Saturday, June 13, 2009

Day 1: Getting to Know Seoul

It takes a while to get to know a city. You've got to in the heart of it, doing what the locals do, travel the way they travel, & eating what they eat. I was also going to add and speak the language that they speak but that was quite an impossible task for us. Besides, we found out that there was another option for us - Mandarin!

No. 1 : The Subway
Seoul is so well covered with the subway system & that has got to be the best way to travel. No traffic, no jam. subway maps & names of places are in 3 languages: Korean, Mandarin & English. Wait, that is not the best part. The best part is that they're cheap. Most of our trips cost us about 1000 won (RM3).

Tickets can be purchased at vending machines in English.

Every ticket that you buy has an additional 500 won (RM1.50) added to it. Upon arival at your destination, you can return the ticket in another machine to get your 500 won back.

We were looking for something like an Octopus or an Oyster card but the closest thing to that was only the T-money card, which was the furthest from those.

The T-money is quite useless if you're there for only a few days like us. You see, you need to pay 2500 won (non-refundable) for he card, & then, you need to add in money for the trips. The 2500 won is just for buying the card. You'd get about 10% off every trip that you make, but to get your money's worth, you'd probably need to travel like 25 times.

No. 2: The People

We had a theory. We observed that we could actually draw a generational line at 45 years old. Anybody above that age would seem to be aloof & pushy (as in physically).

1. Don't be surprised if an auntie suddenly pushes you aside at the counter, with a sweeping motion of her arm, even though the cashier has not given you back your change yet.

2. Don't be surprised when you get pushed aside when you're in the middle of flipping through some bargains. They will slide in from behind or the side.

3. Don't be surprised if they squeeze thenselves through your armpits as you're stuffing your bags into the airplane luggage cabin overhead just before you take a seat.

4. Don't be surprised if an arm or a knee or a foot accidentally hits you, & you turn around to see a stone-cold face, & they just walk past you like you don't exist.

This is Korea. And after a couple of days, we really got used to it. In fact, we started doing what they did. And it felt good. And nobody complained. It's strange I know, but it's acceptable.

Other than that, everyone was generally friendly & helpful. Most of the older ones do not speak English. The younger ones probably does. However, I would say you'd have a better chance with either Japanese or Mandarin with the older folks.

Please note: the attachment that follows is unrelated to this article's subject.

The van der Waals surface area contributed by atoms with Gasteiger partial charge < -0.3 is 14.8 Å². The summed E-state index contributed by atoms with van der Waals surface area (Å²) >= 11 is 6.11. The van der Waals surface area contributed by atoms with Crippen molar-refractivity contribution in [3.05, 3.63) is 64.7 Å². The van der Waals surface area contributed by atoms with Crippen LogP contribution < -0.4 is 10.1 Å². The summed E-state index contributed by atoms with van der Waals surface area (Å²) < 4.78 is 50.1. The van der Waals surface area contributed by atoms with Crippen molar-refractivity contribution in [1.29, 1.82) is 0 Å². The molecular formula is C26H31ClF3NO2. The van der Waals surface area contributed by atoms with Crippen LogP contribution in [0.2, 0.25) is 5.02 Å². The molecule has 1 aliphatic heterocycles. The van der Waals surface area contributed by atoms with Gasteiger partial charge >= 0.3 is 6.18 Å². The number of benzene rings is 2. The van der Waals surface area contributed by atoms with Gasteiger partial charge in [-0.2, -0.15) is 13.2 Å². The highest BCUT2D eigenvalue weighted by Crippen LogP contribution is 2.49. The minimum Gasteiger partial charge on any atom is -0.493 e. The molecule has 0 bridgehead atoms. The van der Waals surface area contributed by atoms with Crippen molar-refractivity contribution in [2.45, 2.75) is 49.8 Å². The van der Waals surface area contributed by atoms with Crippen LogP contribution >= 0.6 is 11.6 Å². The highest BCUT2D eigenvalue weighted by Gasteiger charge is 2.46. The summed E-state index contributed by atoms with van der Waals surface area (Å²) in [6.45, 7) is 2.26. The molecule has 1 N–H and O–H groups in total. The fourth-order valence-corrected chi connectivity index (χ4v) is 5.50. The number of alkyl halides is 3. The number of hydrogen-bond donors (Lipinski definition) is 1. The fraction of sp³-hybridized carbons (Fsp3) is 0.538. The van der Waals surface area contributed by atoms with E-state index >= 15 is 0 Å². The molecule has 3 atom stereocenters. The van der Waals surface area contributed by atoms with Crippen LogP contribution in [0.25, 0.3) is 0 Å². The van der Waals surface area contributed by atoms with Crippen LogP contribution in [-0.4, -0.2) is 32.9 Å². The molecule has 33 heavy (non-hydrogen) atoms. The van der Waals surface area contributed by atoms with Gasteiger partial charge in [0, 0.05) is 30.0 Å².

No. 3: The Road Signs
They almost do not exist. Major streets have signages but most smaller lanes do not. In general, knowing the landmarks would be much more practical.

And with that, we were finally in Seoul!

Thursday, June 11, 2009

Day 1: Korean Traditional Porridge at Myeongdong

Ok, it's about time we post about Korean food.

After one whole morning of catching up with sleep at Gimpo Hotel Airport, we were fully charged to 5 bars, revving to go, with our stomachs at empty tank, & our mouths wide open. This is our very first real day in Seoul. FEED US!

We weren't really sure which were the good restaurants but we knew that there were supposed to be lots of food in Myeongdong. And we felt like porridge, sort of like to cleanse off the constipated airline food in our system.

In the maze-like confusion of Myeongdong street, we actually had to circle a few rounds before spotting the porridge word in Mandarin, right above our heads. If you're coming out of Myeongdong subway, you'll be at the main road. The restaurant is at the first inner street, parallel with the main road (see how confusing it is?) If all fails, just look for UNIQLO. The porridge is just opposite from there.

If you can read the name of the place, tell us - it's inverted in the photos.
You'd need to walk up the stairs to this nice little cosy restaurant that serves all sorts of Korean porridge - abalone, chicken ginseng, red bean, beef & pine nut. Compared to that, we Malaysians only know 2 types - Teochew style (porridge with separated rice & water) & Hong Kong Cantonese style (really sticky, almost like puree). This is the porridge of the third kind.